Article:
The Cabildo House
Perhaps, the mark of a good story is how many threads are woven in. A tale woven with many strands creates a rich tapestry. At any rate, those are the stories that I am drawn to. Certainly, Garrison Keillor is to blame for this bias, leading listeners down the countless rabbit holes of Lake Woebegone every weekend. Good buildings, like good stories, are those structures capable of accumulating many threads. Each successive renovation and retelling of a structure takes on a new layer, thickens the soup. The fabric of our society begins unraveling when we rip apart large sections of it every 30 to 50 years. Our built environments try desperately to invoke a sense of belonging and constancy. Old-world signs and thin layers of veneer can never hope to achieve a real and lasting effect. Invoking a real sense of place requires enduring structures and attentive vernacular.
Let us begin building enduring structures. Let us begin recognizing and cherishing the old structures we do have. Finding ourselves going down the wrong road is a poor excuse to not begin correcting the course. I want to begin keeping a record of enduring and resilient structures here on the blog. Appreciating the old helps in building the new.
I came across this first building during a consultation job in Saint Francisville, Louisiana. The Gammills, who are the builders on the project, kindly invited me to stay with them at their house. I graciously accepted, and many thanks to the Gammill’s for their generosity. Regionally, this area of Louisiana is a well known destination, but virtually unknown to most folks across the country. The whole side of my dad's family is from Louisiana, with deep roots in Saint Francisville. Oddly enough, this was not my first trip to Saint Francisville. Quite a small world moment when my work takes me to the same small town where I went on family trips to visit relatives. As the Gammill's began sharing with me the story of their house, I wound up realizing that my family history and their house intersected at many points.
Originally built circa 1809 the Cabildo House sits on the main corner of town directly across from the courthouse. The town was founded in 1809 and that’s when records become reliable. Before then records took turns being written in Spanish and French as control changed hands in the region. Undoubtedly, this building was here before the town was, it’s just a question of how much earlier. Safe to say, that this is the oldest house I’ve stayed in, clocking in over 200 years. But as I’ve said, this wasn’t always a house. It’s believed that the building first served as a warehouse for the town’s port, which for a time was the largest harborside between Natchez and New Orleans. Later it was the capital building for the short-lived country of The Republic of West Florida in 1810. After that brief, 45 day career as a capital building, this structure fulfilled a variety of needs as a courthouse, tavern, bank, barber shop and library. Then the place sat empty. In the 1950s when Portland cement was the hot new material in the residential world, someone came along and covered the entire exterior with a thick Portland cement based stucco. Such a hard and aggressive material should never be used on brick and such an application especially on a soft field dried brick like the kind used on this building. Despite that rough treatment and years and years of neglect, the Gammills were able to reuse and recycle the building and turn it into a lovely home. Certainly, the resilient nature of structural masonry building is what allowed the Gammills to make their home out of a 200 something year old building.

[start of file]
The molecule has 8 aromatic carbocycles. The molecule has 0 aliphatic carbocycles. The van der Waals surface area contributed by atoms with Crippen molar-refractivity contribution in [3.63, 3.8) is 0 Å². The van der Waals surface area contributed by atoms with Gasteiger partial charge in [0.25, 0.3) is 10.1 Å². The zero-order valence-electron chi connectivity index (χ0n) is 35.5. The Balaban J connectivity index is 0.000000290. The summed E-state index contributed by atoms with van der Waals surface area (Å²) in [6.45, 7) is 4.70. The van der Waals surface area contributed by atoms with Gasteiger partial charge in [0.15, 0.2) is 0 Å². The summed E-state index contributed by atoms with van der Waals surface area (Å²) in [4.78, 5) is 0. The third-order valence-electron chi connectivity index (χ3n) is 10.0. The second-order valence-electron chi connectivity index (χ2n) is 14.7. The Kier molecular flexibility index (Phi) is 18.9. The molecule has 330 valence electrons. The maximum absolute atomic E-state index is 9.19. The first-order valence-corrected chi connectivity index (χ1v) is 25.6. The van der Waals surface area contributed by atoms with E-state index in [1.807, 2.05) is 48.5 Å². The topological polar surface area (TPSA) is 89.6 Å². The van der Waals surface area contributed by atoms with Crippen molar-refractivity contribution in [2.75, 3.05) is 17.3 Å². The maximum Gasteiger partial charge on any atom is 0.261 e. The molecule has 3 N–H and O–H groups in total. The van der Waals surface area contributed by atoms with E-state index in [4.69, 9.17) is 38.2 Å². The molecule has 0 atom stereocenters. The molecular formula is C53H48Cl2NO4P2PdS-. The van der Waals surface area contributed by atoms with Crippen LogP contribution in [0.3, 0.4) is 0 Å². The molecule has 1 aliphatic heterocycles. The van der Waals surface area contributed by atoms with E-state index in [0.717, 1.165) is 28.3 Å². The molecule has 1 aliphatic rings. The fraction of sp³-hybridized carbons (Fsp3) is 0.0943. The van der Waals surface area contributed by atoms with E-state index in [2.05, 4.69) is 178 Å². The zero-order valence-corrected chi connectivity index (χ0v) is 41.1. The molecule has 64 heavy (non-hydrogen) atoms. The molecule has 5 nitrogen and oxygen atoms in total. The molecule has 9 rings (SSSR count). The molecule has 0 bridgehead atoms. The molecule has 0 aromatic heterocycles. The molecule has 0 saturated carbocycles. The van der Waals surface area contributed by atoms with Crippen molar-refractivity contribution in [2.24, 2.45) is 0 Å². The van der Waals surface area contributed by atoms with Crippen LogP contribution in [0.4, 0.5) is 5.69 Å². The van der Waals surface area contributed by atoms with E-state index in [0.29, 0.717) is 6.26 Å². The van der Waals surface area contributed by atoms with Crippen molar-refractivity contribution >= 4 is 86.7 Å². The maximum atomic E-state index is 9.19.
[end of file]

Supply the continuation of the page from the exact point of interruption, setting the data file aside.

What a testament to the resiliency and durability of solid mass wall masonry, for a building to take such a beating in abuse and alterations throughout the years to still be able to function as such a lovable structure.
And that brings us back to where we started talking about stories. A good story contains numerous threads within. In their own way buildings are stories in and of themselves. Like a good story told 'round the campfire, a good building has a lot of threads in it and you can't have a lot of threads if you don't live a lot of years.
Back when the structure was a barbershop, the barber would take his lunch down the hill at a boarding house run by my great grandmother. My grandfather and his brother got their hair cut at that barbershop. When the building became the town library, Mrs. Gammill spent her childhood going there with her grandmother. Now her own grandkids run around the same building, creating more fond memories. How remarkable it is to stumble upon one of those richly woven stories and then to find out that your own thread plays a part of the fabric?
Perhaps the worst aspect about our disposable building culture is not that it's a waste of resources but that it’s a waste of memories, stories, and lessons learned from people that come before us. Certainly, to waste resources the way that we're currently doing is grievous, but we're also losing our sense of place, our sense of self and who we are and how we are connected to the world around us.
For further reading please check out this insightful blog post by Anne Butler.
The collection of photos above provide a glimpse of the structure in its current iteration and what it looked like before restoration. The house invokes an inviting warmth similar to many of A. Hays Town's designs. The rough sawn beams in the interior likely come from dismantled barges. Throughout the early 1800s barges were constructed upriver to send down materials, but weren't worth sending back up. Common practice was to repurpose the barges as building material.